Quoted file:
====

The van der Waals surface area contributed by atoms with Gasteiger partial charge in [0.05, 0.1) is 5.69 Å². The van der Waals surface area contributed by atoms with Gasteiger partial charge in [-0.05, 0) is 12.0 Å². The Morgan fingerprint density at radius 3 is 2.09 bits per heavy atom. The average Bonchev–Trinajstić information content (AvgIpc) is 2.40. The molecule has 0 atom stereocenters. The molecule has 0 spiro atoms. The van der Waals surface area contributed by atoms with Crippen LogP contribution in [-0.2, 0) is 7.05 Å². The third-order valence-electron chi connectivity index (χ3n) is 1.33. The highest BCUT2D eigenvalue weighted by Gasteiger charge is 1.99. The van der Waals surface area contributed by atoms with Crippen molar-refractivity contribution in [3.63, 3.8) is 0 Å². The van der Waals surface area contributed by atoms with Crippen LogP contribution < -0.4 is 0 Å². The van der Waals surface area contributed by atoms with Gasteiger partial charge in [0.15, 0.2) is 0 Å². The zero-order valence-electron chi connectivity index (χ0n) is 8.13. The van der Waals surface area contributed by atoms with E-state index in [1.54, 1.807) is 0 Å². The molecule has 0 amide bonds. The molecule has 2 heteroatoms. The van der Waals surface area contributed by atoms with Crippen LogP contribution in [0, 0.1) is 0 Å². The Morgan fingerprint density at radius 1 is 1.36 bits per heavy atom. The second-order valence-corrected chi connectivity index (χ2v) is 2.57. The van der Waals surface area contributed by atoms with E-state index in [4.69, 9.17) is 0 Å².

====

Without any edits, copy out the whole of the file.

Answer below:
The van der Waals surface area contributed by atoms with Gasteiger partial charge in [0.05, 0.1) is 5.69 Å². The van der Waals surface area contributed by atoms with Gasteiger partial charge in [-0.05, 0) is 12.0 Å². The Morgan fingerprint density at radius 3 is 2.09 bits per heavy atom. The average Bonchev–Trinajstić information content (AvgIpc) is 2.40. The molecule has 0 atom stereocenters. The molecule has 0 spiro atoms. The van der Waals surface area contributed by atoms with Crippen LogP contribution in [-0.2, 0) is 7.05 Å². The third-order valence-electron chi connectivity index (χ3n) is 1.33. The highest BCUT2D eigenvalue weighted by Gasteiger charge is 1.99. The van der Waals surface area contributed by atoms with Crippen molar-refractivity contribution in [3.63, 3.8) is 0 Å². The van der Waals surface area contributed by atoms with Crippen LogP contribution < -0.4 is 0 Å². The van der Waals surface area contributed by atoms with Gasteiger partial charge in [0.15, 0.2) is 0 Å². The zero-order valence-electron chi connectivity index (χ0n) is 8.13. The van der Waals surface area contributed by atoms with E-state index in [1.54, 1.807) is 0 Å². The molecule has 0 amide bonds. The molecule has 2 heteroatoms. The van der Waals surface area contributed by atoms with Crippen LogP contribution in [0, 0.1) is 0 Å². The Morgan fingerprint density at radius 1 is 1.36 bits per heavy atom. The second-order valence-corrected chi connectivity index (χ2v) is 2.57. The van der Waals surface area contributed by atoms with E-state index in [4.69, 9.17) is 0 Å².